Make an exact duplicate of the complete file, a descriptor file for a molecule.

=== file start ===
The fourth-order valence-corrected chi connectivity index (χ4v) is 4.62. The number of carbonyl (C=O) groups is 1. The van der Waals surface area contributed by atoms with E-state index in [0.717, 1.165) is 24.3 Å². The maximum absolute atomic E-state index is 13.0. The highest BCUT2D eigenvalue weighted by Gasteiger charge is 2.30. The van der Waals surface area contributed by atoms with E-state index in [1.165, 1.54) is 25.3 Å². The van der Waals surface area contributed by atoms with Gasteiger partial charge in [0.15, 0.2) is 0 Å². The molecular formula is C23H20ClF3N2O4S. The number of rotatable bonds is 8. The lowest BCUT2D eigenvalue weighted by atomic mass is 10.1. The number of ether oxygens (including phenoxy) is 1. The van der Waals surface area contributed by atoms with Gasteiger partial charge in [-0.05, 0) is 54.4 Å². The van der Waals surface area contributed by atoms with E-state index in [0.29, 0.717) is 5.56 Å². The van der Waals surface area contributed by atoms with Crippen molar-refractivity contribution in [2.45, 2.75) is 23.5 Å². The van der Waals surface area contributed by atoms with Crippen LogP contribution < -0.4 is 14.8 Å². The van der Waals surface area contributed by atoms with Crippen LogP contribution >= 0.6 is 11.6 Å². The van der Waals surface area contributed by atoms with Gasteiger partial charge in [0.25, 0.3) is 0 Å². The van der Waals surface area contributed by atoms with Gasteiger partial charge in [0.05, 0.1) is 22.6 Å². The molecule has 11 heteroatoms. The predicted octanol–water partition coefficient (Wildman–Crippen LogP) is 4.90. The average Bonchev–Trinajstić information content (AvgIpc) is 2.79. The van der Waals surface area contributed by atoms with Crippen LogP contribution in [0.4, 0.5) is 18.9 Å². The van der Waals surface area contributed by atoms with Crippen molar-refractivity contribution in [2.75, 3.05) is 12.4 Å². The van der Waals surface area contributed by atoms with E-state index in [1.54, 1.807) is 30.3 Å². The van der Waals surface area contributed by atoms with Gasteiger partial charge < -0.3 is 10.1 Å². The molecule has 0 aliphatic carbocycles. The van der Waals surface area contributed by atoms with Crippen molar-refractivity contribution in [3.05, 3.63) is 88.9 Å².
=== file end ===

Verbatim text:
The fourth-order valence-corrected chi connectivity index (χ4v) is 4.62. The number of carbonyl (C=O) groups is 1. The van der Waals surface area contributed by atoms with E-state index in [0.717, 1.165) is 24.3 Å². The maximum absolute atomic E-state index is 13.0. The highest BCUT2D eigenvalue weighted by Gasteiger charge is 2.30. The van der Waals surface area contributed by atoms with E-state index in [1.165, 1.54) is 25.3 Å². The van der Waals surface area contributed by atoms with Gasteiger partial charge in [0.15, 0.2) is 0 Å². The molecular formula is C23H20ClF3N2O4S. The number of rotatable bonds is 8. The lowest BCUT2D eigenvalue weighted by atomic mass is 10.1. The number of ether oxygens (including phenoxy) is 1. The van der Waals surface area contributed by atoms with Gasteiger partial charge in [-0.05, 0) is 54.4 Å². The van der Waals surface area contributed by atoms with E-state index in [0.29, 0.717) is 5.56 Å². The van der Waals surface area contributed by atoms with Crippen molar-refractivity contribution in [2.45, 2.75) is 23.5 Å². The van der Waals surface area contributed by atoms with Crippen LogP contribution < -0.4 is 14.8 Å². The van der Waals surface area contributed by atoms with Crippen LogP contribution >= 0.6 is 11.6 Å². The van der Waals surface area contributed by atoms with Gasteiger partial charge in [0.25, 0.3) is 0 Å². The van der Waals surface area contributed by atoms with Gasteiger partial charge in [0.05, 0.1) is 22.6 Å². The molecule has 11 heteroatoms. The predicted octanol–water partition coefficient (Wildman–Crippen LogP) is 4.90. The average Bonchev–Trinajstić information content (AvgIpc) is 2.79. The van der Waals surface area contributed by atoms with Crippen LogP contribution in [0.4, 0.5) is 18.9 Å². The van der Waals surface area contributed by atoms with Crippen molar-refractivity contribution in [2.75, 3.05) is 12.4 Å². The van der Waals surface area contributed by atoms with E-state index in [1.54, 1.807) is 30.3 Å². The van der Waals surface area contributed by atoms with Gasteiger partial charge < -0.3 is 10.1 Å². The molecule has 0 aliphatic carbocycles. The van der Waals surface area contributed by atoms with Crippen molar-refractivity contribution in [3.05, 3.63) is 88.9 Å².